Opening day at the Africa Cup of Nations: getting into the tournament mindset
Five things we learned from Day 1 at the Africa Cup of Nations.
- If you build it, they might not come
Yes, the daily review is back and bristling with perceptive insights and witty observations. We add these phrases to create the correct frame of mind for readers who might be tempted to think the review is not at all what it purports to be. You’re wrong. Wrong. Wrong. Rather like the autovia – that’s Spanish for motorway – linking the country’s largest city with the inland town of Mongomo. This 200-odd kilometre stretch of tarmac cuts through lush vegetation and is a driver’s delight. There is hardly anyone on it. Occasional signposts offer up recommended speeds. But honestly, with 4x4s driving at light speed, these panels are blurs. We saw more pedestrians crossing the carriageways than other cars and trucks. Still, the construction rather undermines one of our favourite lines from the film Field of Dreams: "If you build it, they will come." Probably good to start a tournament with no preconceptions and an open mind.
- There’s earthy wisdom in the Cantonaesque world of Shakes Mashaba
In an earlier incarnation, the French actor Eric Cantona was a footballer. Others played, he reconfigured the spheres of le jeu – that’s French for "game". Never more so than when Cantona responded to verbal abuse from a Crystal Palace supporter in 1995 by stepping into the terraces and kicking the startled bigot. Following the subsequent court case, Cantona told a press conference that the British press was like “a flock of seagulls following the trawler”. Ah, oui?
Mashaba’s South Africans are in a tough group comprising Ghana, Algeria and Senegal. The 64-year-old coach says supporters back home must temper their expectations despite some encouraging recent results. Mashaba mused: “It goes without saying … you plough …the flower, it blossoms … now the woman says plant more.”
The review likes that kind of bucolic beauty. We feel like bursting into hymns from harvest festival time. But no, we’ll spread the good seed on the land another time.
- There’s also techno concept speak in the Mashabadrome
Kudos has to be given to Mashaba for speaking to reporters shortly after arriving at the Sotuh Africa team hotel in Mongomo. He didn’t have to do it, especially since they’d been travelling for over 12 hours. The impromptu briefing was instructive. “Experience is the name that we give to yesterday’s mistakes,” suggested the coach. “When we lose, everybody talks that we never had experience in the team. But if you don’t give the junior boys a chance to play, then when are they going to get experience?”
It’s impossible not to like the cut of this man’s jib. He added: “Experience does have a little bit of a plus … building up the BMT.” That’s Mashaba for big match temperament.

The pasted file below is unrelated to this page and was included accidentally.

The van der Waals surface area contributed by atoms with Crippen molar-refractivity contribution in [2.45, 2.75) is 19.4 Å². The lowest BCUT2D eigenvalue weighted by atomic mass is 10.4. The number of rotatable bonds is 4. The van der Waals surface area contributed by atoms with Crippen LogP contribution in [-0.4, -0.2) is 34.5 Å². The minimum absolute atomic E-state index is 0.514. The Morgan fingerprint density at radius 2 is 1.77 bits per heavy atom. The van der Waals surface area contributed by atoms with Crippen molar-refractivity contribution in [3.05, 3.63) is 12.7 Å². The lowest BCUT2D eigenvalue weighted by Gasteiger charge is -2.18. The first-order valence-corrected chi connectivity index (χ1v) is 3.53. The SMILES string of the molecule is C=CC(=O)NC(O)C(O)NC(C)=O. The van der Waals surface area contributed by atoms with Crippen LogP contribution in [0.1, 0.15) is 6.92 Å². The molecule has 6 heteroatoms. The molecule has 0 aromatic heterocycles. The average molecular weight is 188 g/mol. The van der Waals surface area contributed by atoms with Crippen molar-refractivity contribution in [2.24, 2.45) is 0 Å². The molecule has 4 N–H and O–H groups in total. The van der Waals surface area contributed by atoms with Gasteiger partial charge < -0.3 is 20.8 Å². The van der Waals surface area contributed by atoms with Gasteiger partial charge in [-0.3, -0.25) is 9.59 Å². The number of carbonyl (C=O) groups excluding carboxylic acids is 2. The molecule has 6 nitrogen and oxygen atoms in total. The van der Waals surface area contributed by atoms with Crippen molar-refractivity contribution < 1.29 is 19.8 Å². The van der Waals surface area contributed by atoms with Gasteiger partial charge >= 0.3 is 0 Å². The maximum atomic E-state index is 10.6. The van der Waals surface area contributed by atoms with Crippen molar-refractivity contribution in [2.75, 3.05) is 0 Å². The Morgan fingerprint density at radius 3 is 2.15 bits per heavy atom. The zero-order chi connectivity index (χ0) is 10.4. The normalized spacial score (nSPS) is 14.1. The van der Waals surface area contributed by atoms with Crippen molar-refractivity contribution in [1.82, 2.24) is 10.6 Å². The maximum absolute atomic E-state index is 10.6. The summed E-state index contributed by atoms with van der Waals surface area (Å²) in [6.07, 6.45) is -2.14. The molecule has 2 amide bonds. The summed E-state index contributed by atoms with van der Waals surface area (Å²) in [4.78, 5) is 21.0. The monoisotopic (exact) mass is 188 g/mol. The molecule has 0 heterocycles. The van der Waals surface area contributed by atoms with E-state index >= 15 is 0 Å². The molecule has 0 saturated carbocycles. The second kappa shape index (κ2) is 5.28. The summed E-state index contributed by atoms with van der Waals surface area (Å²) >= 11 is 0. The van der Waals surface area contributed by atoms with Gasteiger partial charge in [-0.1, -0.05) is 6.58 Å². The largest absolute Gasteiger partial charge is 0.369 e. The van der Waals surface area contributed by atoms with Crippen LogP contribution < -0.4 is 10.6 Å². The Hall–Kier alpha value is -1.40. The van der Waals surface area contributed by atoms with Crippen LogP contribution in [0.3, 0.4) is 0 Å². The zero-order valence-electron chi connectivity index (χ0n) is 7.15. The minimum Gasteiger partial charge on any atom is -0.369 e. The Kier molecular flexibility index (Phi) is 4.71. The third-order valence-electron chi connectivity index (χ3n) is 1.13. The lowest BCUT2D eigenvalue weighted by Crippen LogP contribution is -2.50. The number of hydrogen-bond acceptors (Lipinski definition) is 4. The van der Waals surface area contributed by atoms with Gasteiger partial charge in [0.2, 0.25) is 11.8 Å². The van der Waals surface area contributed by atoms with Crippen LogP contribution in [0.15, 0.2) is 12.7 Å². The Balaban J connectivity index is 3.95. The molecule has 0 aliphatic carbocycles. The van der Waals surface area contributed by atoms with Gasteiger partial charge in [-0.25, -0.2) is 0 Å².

- BTT must be quickly established
That’s review speak for Big Tournament Temperament. Of course the review is a gnarled, yet smiling veteran of several events throughout the world. We’ve been to the Cup of Nations in Ghana, Angola, Gabon and South Africa. Claude Leroy, the coach of Congo, has been at the helm of teams at eight Cup of Nations and he’s been livid about arrangements in Equatorial Guinea for his squad. They were stuck on a bus for more than an hour in traffic jams and arrived less than an hour before kick off against the hosts in the opening match. Not surprisingly, the Congolese started poorly, going behind in the 16th minute. Equatorial Guinea had two good chances to double their advantage in the second half. They squandered them both and paid the price for their lack of precision. Congo finished well enough to be worthy of a 1-1 draw – their equaliser coming three minutes from time. Must have been a long journey home for the Equatorial Guinea team.
- Even if you’ve had only two months to prepare ... an accreditation centre should not be in a small, poorly ventilated room
The main accreditation centre in Bata was a morass of incompetence, incoherence and loud, sweaty squalor. Hundreds of people were quartered in a room ill-equipped to deal with the task. There weren’t separate queues to cater for the myriad interests. So, essential medical staff such as Ebola prevention and awareness teams had to jostle in the same line as volunteers and international journalists. There were no signs to explain what to do. There wasn’t anyone at the entrance to offer help. The procedure emerged as follows: fight to get into one line to see a man who checked your passport. He then gave you a number and then you had to go and stand in a second queue to wait for the accreditation picture to be taken. After that the accreditation pass was issued. There are simpler ways, but the experience helps build BTT.
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